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Republican leader challenges Florida's ban on adoption by gays

Republican leader challenges Florida's ban on adoption by gays

Republican leader challenges Florida's ban on adoption by gays

A Florida house Republican leader said he would consider lifting or modifying the state's 30-year ban on adoption by gays and lesbians, but only if the state senate takes similar action. Rep. Bill Galvano said he would schedule a vote on a bill allowing gay foster parents to adopt children already in their care, but only if companion legislation resurfaces in the senate, the Tallahassee Democrat reported first on Tuesday. Galvano chairs the house committee titled Future of Florida's Families.

Florida is the only state with an outright ban on adoption by gay people, while Mississippi and Utah have laws that restrict it. Mississippi bars gay couples, but not gay singles, from adopting, and Utah requires adopting parents to be married.

Democratic senator Nan Rich introduced a similar bill earlier this month but postponed the legislation indefinitely hours later when it became clear it would not survive its first committee vote. Rich is still working with the foster parents and children's advocates who testified at that meeting to convince lawmakers to reconsider, she said.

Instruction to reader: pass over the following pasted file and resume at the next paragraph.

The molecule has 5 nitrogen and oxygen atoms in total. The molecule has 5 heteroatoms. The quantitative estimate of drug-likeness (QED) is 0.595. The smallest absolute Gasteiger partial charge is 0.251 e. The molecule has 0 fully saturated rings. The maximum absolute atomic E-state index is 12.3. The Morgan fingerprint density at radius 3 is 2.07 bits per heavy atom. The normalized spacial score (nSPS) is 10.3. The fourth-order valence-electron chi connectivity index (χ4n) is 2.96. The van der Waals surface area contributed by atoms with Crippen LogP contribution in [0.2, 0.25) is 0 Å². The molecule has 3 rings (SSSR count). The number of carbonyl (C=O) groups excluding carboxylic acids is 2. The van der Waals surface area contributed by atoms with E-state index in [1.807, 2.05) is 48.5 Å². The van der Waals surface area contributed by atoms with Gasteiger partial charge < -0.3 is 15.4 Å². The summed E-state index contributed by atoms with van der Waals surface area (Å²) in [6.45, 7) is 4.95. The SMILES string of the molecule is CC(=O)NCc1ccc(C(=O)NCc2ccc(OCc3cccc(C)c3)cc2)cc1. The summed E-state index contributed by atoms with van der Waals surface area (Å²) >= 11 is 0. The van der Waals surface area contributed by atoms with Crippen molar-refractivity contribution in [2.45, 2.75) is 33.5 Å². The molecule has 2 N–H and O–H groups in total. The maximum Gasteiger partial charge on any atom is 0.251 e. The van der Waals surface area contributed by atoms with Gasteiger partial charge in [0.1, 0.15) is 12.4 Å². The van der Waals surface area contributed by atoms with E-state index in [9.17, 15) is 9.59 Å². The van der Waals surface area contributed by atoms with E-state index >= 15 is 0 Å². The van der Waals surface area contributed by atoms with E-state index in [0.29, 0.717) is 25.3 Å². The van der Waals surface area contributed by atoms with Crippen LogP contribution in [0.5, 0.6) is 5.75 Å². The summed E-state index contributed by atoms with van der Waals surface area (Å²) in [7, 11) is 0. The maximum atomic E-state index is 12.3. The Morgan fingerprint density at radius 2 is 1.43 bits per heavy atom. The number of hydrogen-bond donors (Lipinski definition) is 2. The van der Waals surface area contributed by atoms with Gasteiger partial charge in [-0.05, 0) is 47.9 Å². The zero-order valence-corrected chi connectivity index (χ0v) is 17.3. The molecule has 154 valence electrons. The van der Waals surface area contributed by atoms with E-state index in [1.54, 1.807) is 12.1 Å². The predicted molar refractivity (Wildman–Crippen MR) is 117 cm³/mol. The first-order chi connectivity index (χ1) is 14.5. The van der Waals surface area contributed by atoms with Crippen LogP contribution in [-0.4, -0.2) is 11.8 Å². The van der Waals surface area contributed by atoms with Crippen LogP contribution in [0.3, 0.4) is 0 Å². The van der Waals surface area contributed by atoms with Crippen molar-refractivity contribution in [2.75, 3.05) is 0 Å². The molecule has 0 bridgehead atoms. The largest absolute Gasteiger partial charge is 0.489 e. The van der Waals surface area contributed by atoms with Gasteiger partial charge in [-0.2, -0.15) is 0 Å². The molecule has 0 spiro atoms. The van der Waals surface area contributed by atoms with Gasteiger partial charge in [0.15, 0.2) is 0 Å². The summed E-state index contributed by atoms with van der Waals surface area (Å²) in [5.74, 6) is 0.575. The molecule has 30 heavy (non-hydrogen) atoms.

Meanwhile, Galvano said he will not put similar legislation introduced in the house on his committee's agenda until the senate bill gets stronger. "I think the senate hearing helped flush out the issue a bit, but it's also an indication of how the bill is going to fare," he said. "If the bill should come back and start moving in the senate, then you're looking at a bill that really has a life."

Republican representative Sheri McInvale said she understands Galvano's decision and is working behind the scenes to get the support that will make a house hearing worthwhile. Rich said she wants the house to move on the bill without waiting for further senate action. "I feel the senate has taken the first step, and the house needs to move ahead and take a first step there," she said.

The bill, which supporters said eliminates inconsistency in Florida's adoption policy and increases the number of homes available to children, will progress in small but significant steps, Rich said, adding that moving the bill out of a first committee would be a satisfactory finish line this year. "Sometimes it takes several years for a good, new, or controversial idea to move forward," she said. "This bill is not dead." (AP)

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